House Speaker Nancy Pelosi and Senate Majority Leader Chuck Schumer are staring down the double-barreled threat of multiple, critical deadlines and the knowledge that the House is going to be turned over to a raft of incompetent maniacs in a little more than one month’s time. The two leaders allowed their members to come back from the election on Nov. 8 and accomplish very little, then take the full Thanksgiving week—and the days book-ending it—off. That wasted time is now biting the whole nation in the ass, with the workload increasing—along with Republicans’ determination to thwart progress.
The number one thing Pelosi and Schumer needed to deal with started a few months ago, when House Republicans began announcing their hostage-taking intentions. The over-confident GOP announced that they would force cuts to Social Security and Medicare by refusing to raise the nation’s debt ceiling next year, now likely in June. That’s the promise the U.S. government makes to all its creditors and to the American people that the payments that have been promised to them—from troops’ paychecks to monthly Social Security checks to global debt servicing—will be covered. Not extending those guarantees by raising the debt ceiling threatens the entire global economy.
The threat that they would use this tactic was reiterated and reinforced. Democratic leadership more or less ignored the threat, implying that sure, it would be nice to deal with that, but there is just so little time and so many other priorities. Well, here’s a kick in the pants to that excuse of too little time, too much to do: Senate Republican leadership is now endorsing the House maniacs’ tactics, including the direct threat to Social Security and Medicare.
Sen. John Thune (R-SD), Mitch McConnell’s number two in leadership, told a Bloomberg panel of editors and reporters that Senate Republicans are right there with the House maniacs. They want to use the debt ceiling as a cudgel to force changes to Social Security—by “changes” they always mean cuts—and other programs.
RELATED: We have to save the world from Kevin McCarthy. No, really
“There’s a set of solutions there that we really need to take on if we’re going to get serious about making these programs sustainable and getting this debt bomb at a manageable level before it’s too late,” Thune said. “Typically, I think there’s been a pretty broad bipartisan understanding that default’s not an option,” Thune said. “But at the same time I think there’s an understanding that this does create an opportunity especially if the pressure’s on one side to deliver that outcome.”
The one side who would feel that pressure is the Democrats—meaning President Joe Biden and Schumer. So what should they do? Channel former Senate Majority Leader Harry Reid and cancel Christmas.
The threat would probably be enough to bring some recalcitrant members—possibly even some outgoing Senate Republicans—into line to get priorities taken care of. Like starting a budget reconciliation bill in the House right now that will include dealing with the debt ceiling, funding the government, and whatever other steps necessary for maniac-proofing the government. Yes, budget reconciliation bills take time, and can include all-night vote-a-ramas in the Senate. Do what Harry did, on multiple occasions: keep the Senate in session all night. Tell Senators they will have to be there all night.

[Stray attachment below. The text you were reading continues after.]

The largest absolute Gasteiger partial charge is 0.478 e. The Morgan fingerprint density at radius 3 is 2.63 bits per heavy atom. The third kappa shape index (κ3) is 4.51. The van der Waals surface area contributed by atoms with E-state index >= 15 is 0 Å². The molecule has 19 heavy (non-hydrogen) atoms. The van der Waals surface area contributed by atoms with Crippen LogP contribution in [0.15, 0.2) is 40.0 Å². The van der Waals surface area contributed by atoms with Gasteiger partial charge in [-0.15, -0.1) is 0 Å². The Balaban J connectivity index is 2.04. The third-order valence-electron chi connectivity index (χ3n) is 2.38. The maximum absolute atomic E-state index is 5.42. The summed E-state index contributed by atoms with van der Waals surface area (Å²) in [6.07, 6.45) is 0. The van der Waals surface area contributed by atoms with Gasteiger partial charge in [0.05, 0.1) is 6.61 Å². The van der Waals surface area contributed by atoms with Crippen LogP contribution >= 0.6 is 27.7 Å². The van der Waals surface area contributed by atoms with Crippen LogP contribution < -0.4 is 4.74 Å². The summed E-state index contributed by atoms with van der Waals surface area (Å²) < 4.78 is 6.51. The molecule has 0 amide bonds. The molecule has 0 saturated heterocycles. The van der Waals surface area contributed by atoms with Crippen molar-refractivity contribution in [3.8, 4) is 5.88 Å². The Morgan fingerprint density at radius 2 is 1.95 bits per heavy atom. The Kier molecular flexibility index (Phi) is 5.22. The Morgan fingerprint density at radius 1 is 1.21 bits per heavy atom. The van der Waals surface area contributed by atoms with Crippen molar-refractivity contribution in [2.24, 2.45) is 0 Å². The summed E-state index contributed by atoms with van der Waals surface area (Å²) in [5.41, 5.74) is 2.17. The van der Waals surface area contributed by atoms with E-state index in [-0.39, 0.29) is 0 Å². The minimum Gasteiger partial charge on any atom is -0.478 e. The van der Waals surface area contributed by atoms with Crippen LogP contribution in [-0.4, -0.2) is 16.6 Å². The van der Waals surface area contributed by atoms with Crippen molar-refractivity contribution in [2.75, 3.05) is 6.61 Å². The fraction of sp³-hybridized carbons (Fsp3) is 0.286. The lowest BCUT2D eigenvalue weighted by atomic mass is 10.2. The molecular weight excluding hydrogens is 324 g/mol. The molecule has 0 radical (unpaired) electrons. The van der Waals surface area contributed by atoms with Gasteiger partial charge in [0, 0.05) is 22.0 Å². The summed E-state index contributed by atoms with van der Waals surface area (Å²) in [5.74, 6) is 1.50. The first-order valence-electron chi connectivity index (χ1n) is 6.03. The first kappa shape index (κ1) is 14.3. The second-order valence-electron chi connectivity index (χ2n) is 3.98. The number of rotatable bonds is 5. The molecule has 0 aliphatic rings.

Let them know that if they don’t play nice, they may have to be there until Christmas Eve, just like Harry made them do to give the nation access to health care. The Affordable Care Act passed the Senate on Christmas Eve, 2009, while a blizzard engulfed Washington, D.C. Threaten to do that again, this time to save Social Security.
Make sure the whole nation knows that’s what you’re willing to do: forego your treasured time off, during the biggest holiday of the year, to make sure the programs that are so vital will continue, unharmed. Make House GOP leader Kevin McCarthy’s nightmare of a leadership fight even harder by focusing the nation’s ire on the House Republicans.
Let Speaker Pelosi step away from the gavel having realized one last, huge achievement—saving Social Security.
Be like Harry Reid. Fight.
Election 2022 is officially in overtime, with a Georgia Runoff. We must get out every last Democratic voter for Raphael Warnock. Click here to volunteer in whatever way possible you can.
Daily Kos is the largest progressive organization online, but we don't have billionaire backers. We rely on readers like YOU. Chip in $5 to help us keep fighting for progressive values.
Why did Democrats do so surprisingly well in the midterms? It turns out they ran really good campaigns, as strategist Josh Wolf tells us on this week's episode of The Downballot. That means they defined their opponents aggressively, spent efficiently, and stayed the course despite endless second-guessing in the press. Wolf gives us an inside picture of how exactly these factors played out in the Arizona governor's race, one of the most important Democratic wins of the year. He also shines a light on an unsexy but crucial aspect of every campaign: how to manage a multi-million budget for an enterprise designed to spend down to zero by Election Day.